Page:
Write what you know. Duh. Okay, I’m channeling Charlie Sheen for this week’s writing tip (I couldn’t resist). If you haven’t been blessed with Tiger Blood or Adonis DNA and want to write winning prose, the best advice out there, and writers get it all the time, is to “write what you know.” I remember sitting in my long fiction class at Hofstra University and my professor praising a scene I wrote that took place in Bryant Park in Manhattan.
“You’ve been to Bryant Park, yes?” my professor asked.
“Yes, I used to eat lunch there all the time when I worked in Manhattan,” I said.
“It shows,” she said.
What my professor meant was not that I got the landscape and physicality of the place correct, although I probably did. But I described what it feels like to be there — something I really could only nail if I had been there, especially many times.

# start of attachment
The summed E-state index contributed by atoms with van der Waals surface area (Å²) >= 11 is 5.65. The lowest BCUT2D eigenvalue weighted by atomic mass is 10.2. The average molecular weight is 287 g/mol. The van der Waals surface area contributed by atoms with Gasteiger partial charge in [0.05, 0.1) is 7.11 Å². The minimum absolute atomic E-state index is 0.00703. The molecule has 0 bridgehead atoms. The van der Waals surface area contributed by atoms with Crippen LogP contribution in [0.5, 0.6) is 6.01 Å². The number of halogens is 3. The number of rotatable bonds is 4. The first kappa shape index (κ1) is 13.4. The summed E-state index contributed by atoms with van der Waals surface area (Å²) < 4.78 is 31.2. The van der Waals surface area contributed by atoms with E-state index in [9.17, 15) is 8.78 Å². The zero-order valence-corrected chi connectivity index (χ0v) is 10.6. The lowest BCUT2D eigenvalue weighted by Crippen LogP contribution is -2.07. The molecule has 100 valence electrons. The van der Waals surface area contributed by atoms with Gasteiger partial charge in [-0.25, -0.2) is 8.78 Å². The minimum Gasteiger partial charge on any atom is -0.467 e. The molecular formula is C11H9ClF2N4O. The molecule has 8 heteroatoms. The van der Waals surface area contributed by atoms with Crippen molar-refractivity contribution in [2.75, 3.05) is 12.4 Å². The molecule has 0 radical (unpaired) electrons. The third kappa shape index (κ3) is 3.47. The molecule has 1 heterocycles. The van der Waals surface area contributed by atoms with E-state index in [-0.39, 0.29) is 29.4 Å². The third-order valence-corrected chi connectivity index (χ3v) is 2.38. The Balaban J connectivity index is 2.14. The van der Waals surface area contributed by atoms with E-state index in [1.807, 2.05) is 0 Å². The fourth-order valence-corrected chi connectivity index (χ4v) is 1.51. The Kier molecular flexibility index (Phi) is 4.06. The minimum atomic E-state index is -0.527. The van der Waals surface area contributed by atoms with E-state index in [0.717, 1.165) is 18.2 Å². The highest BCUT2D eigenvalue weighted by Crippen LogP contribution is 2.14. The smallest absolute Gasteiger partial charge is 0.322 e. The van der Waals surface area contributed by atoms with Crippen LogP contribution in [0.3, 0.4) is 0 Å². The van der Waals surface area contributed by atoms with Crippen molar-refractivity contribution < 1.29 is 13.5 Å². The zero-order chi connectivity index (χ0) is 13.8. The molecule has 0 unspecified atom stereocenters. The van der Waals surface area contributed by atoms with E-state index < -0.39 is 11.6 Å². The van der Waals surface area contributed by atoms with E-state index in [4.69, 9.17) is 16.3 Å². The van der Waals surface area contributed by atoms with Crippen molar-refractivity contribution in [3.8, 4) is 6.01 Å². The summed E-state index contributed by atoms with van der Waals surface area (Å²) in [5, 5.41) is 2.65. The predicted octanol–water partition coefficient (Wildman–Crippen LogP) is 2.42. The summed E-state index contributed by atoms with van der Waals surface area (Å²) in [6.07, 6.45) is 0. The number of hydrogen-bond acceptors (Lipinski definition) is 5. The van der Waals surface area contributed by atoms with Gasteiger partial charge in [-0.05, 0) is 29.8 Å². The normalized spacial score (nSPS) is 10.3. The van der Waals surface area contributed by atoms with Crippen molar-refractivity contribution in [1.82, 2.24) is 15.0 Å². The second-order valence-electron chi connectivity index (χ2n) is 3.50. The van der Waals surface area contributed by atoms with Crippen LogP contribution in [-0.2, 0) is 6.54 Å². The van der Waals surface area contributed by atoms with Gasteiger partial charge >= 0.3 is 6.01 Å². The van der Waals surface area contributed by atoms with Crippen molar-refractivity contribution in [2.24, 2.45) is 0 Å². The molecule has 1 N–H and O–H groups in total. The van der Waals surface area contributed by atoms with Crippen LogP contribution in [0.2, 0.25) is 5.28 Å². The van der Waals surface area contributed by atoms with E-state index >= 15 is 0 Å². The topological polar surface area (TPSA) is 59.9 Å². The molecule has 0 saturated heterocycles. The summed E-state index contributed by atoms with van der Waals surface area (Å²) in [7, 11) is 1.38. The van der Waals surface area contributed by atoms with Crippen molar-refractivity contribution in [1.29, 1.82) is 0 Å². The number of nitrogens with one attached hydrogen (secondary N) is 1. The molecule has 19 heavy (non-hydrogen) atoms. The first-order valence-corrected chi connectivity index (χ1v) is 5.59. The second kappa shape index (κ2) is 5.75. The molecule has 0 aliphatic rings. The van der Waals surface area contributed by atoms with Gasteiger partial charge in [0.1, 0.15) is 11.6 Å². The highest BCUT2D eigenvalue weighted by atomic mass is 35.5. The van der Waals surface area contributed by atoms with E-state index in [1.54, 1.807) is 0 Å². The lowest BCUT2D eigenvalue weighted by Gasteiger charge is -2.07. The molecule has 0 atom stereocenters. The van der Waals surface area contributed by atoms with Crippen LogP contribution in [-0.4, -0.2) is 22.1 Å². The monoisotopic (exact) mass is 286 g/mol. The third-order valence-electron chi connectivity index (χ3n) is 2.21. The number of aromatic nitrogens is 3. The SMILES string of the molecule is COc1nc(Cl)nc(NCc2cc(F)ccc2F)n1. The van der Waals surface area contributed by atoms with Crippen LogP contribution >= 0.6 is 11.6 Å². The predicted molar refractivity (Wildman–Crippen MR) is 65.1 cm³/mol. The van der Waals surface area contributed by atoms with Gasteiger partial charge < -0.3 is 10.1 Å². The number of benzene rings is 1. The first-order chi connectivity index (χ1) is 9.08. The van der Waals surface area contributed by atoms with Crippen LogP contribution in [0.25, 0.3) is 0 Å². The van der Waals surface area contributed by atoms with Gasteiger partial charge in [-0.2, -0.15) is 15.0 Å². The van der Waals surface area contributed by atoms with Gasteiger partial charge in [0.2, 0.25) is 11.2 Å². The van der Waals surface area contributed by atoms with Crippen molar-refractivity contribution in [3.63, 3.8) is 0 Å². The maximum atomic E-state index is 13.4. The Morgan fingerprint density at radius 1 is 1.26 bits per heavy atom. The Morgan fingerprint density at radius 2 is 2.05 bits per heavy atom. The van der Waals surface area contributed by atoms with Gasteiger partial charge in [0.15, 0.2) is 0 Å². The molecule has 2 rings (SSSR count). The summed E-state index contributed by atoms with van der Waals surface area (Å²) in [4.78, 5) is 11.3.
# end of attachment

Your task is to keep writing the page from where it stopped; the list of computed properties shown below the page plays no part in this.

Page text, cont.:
Literary agent Rachelle Gardner has a terrific blog post on this subject, about how when you “write what you know” you write with truth, authenticity and heart. And keep in mind that writing what you know doesn’t necessarily mean writing it exactly as you know it. For example, if you are a writer and want to create a character who is a writer, that character doesn’t have to be you. You can cull the aspects of writerhood that you want to discuss and develop — your expertise, “what you know” — and embed them in someone totally different: an alien, a lab monkey, whatever.
What’ s more is I can attest that when I write what I know, and I do it as often as possible, that perennial struggle to get everything down on the page lessens just a bit, the words come easier, and I feel most authoritative as a writer. When you write what you know, the passion will show.
Or as Charlie Sheen might say: Duh. Winning.